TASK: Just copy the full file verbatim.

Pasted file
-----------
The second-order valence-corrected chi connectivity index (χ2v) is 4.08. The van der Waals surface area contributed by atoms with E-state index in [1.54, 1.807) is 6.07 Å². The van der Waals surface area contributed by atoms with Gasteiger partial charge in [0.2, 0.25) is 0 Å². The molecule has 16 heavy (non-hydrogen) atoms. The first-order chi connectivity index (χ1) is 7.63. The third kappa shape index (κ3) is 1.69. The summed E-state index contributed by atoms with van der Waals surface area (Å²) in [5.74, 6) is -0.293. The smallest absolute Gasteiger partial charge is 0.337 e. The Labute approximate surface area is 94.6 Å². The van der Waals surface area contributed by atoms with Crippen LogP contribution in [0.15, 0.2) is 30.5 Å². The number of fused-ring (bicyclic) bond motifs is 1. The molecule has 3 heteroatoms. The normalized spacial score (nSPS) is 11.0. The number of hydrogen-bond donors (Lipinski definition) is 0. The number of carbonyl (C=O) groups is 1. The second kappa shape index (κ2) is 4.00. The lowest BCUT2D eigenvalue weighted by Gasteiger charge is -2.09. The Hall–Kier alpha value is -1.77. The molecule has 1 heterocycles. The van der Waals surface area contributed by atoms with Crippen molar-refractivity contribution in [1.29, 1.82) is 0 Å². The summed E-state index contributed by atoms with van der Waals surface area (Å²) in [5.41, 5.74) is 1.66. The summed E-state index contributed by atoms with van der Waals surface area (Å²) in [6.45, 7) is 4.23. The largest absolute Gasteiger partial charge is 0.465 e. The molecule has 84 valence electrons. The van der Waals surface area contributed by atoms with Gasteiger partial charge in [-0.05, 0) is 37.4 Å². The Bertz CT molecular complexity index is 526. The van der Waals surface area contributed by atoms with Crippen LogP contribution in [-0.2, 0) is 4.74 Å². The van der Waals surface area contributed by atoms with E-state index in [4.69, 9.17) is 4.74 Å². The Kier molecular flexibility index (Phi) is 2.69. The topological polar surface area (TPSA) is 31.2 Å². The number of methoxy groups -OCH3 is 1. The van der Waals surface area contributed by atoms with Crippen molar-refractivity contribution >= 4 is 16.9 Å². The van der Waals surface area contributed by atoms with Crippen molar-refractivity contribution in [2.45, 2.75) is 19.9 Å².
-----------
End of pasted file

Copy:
The second-order valence-corrected chi connectivity index (χ2v) is 4.08. The van der Waals surface area contributed by atoms with E-state index in [1.54, 1.807) is 6.07 Å². The van der Waals surface area contributed by atoms with Gasteiger partial charge in [0.2, 0.25) is 0 Å². The molecule has 16 heavy (non-hydrogen) atoms. The first-order chi connectivity index (χ1) is 7.63. The third kappa shape index (κ3) is 1.69. The summed E-state index contributed by atoms with van der Waals surface area (Å²) in [5.74, 6) is -0.293. The smallest absolute Gasteiger partial charge is 0.337 e. The Labute approximate surface area is 94.6 Å². The van der Waals surface area contributed by atoms with Crippen LogP contribution in [0.15, 0.2) is 30.5 Å². The number of fused-ring (bicyclic) bond motifs is 1. The molecule has 3 heteroatoms. The normalized spacial score (nSPS) is 11.0. The number of hydrogen-bond donors (Lipinski definition) is 0. The number of carbonyl (C=O) groups is 1. The second kappa shape index (κ2) is 4.00. The lowest BCUT2D eigenvalue weighted by Gasteiger charge is -2.09. The Hall–Kier alpha value is -1.77. The molecule has 1 heterocycles. The van der Waals surface area contributed by atoms with Crippen molar-refractivity contribution in [1.29, 1.82) is 0 Å². The summed E-state index contributed by atoms with van der Waals surface area (Å²) in [5.41, 5.74) is 1.66. The summed E-state index contributed by atoms with van der Waals surface area (Å²) in [6.45, 7) is 4.23. The largest absolute Gasteiger partial charge is 0.465 e. The molecule has 84 valence electrons. The van der Waals surface area contributed by atoms with Gasteiger partial charge in [-0.05, 0) is 37.4 Å². The Bertz CT molecular complexity index is 526. The van der Waals surface area contributed by atoms with Crippen LogP contribution in [-0.2, 0) is 4.74 Å². The van der Waals surface area contributed by atoms with E-state index in [4.69, 9.17) is 4.74 Å². The Kier molecular flexibility index (Phi) is 2.69. The topological polar surface area (TPSA) is 31.2 Å². The number of methoxy groups -OCH3 is 1. The van der Waals surface area contributed by atoms with Crippen molar-refractivity contribution >= 4 is 16.9 Å². The van der Waals surface area contributed by atoms with Crippen molar-refractivity contribution in [2.45, 2.75) is 19.9 Å².